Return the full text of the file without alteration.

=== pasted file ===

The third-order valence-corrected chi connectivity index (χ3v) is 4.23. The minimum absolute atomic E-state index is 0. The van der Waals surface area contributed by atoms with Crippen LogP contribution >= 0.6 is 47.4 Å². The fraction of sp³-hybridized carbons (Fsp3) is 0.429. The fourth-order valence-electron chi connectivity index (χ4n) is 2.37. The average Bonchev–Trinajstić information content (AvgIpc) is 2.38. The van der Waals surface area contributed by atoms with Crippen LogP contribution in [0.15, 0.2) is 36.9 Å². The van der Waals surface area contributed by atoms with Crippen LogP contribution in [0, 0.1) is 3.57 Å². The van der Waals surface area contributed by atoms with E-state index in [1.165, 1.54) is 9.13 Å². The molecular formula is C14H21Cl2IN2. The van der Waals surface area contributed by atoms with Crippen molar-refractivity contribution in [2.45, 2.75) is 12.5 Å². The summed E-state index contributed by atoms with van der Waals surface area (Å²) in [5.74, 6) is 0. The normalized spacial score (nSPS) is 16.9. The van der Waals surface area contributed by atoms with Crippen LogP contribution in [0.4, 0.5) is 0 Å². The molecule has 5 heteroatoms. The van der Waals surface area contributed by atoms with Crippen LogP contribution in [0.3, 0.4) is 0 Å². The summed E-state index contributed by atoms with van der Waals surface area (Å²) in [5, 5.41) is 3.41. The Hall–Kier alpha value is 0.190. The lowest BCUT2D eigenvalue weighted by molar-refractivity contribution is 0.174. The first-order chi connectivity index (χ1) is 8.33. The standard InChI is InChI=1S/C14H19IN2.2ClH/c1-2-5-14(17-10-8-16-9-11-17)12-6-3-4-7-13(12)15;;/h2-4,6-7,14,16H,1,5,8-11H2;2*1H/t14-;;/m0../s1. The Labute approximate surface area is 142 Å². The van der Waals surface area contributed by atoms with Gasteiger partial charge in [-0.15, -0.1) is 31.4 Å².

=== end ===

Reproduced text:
The third-order valence-corrected chi connectivity index (χ3v) is 4.23. The minimum absolute atomic E-state index is 0. The van der Waals surface area contributed by atoms with Crippen LogP contribution >= 0.6 is 47.4 Å². The fraction of sp³-hybridized carbons (Fsp3) is 0.429. The fourth-order valence-electron chi connectivity index (χ4n) is 2.37. The average Bonchev–Trinajstić information content (AvgIpc) is 2.38. The van der Waals surface area contributed by atoms with Crippen LogP contribution in [0.15, 0.2) is 36.9 Å². The van der Waals surface area contributed by atoms with Crippen LogP contribution in [0, 0.1) is 3.57 Å². The van der Waals surface area contributed by atoms with E-state index in [1.165, 1.54) is 9.13 Å². The molecular formula is C14H21Cl2IN2. The van der Waals surface area contributed by atoms with Crippen molar-refractivity contribution in [2.45, 2.75) is 12.5 Å². The summed E-state index contributed by atoms with van der Waals surface area (Å²) in [5.74, 6) is 0. The normalized spacial score (nSPS) is 16.9. The van der Waals surface area contributed by atoms with Crippen LogP contribution in [0.4, 0.5) is 0 Å². The molecule has 5 heteroatoms. The van der Waals surface area contributed by atoms with Crippen LogP contribution in [0.3, 0.4) is 0 Å². The summed E-state index contributed by atoms with van der Waals surface area (Å²) in [5, 5.41) is 3.41. The Hall–Kier alpha value is 0.190. The lowest BCUT2D eigenvalue weighted by molar-refractivity contribution is 0.174. The first-order chi connectivity index (χ1) is 8.33. The standard InChI is InChI=1S/C14H19IN2.2ClH/c1-2-5-14(17-10-8-16-9-11-17)12-6-3-4-7-13(12)15;;/h2-4,6-7,14,16H,1,5,8-11H2;2*1H/t14-;;/m0../s1. The Labute approximate surface area is 142 Å². The van der Waals surface area contributed by atoms with Gasteiger partial charge in [-0.15, -0.1) is 31.4 Å².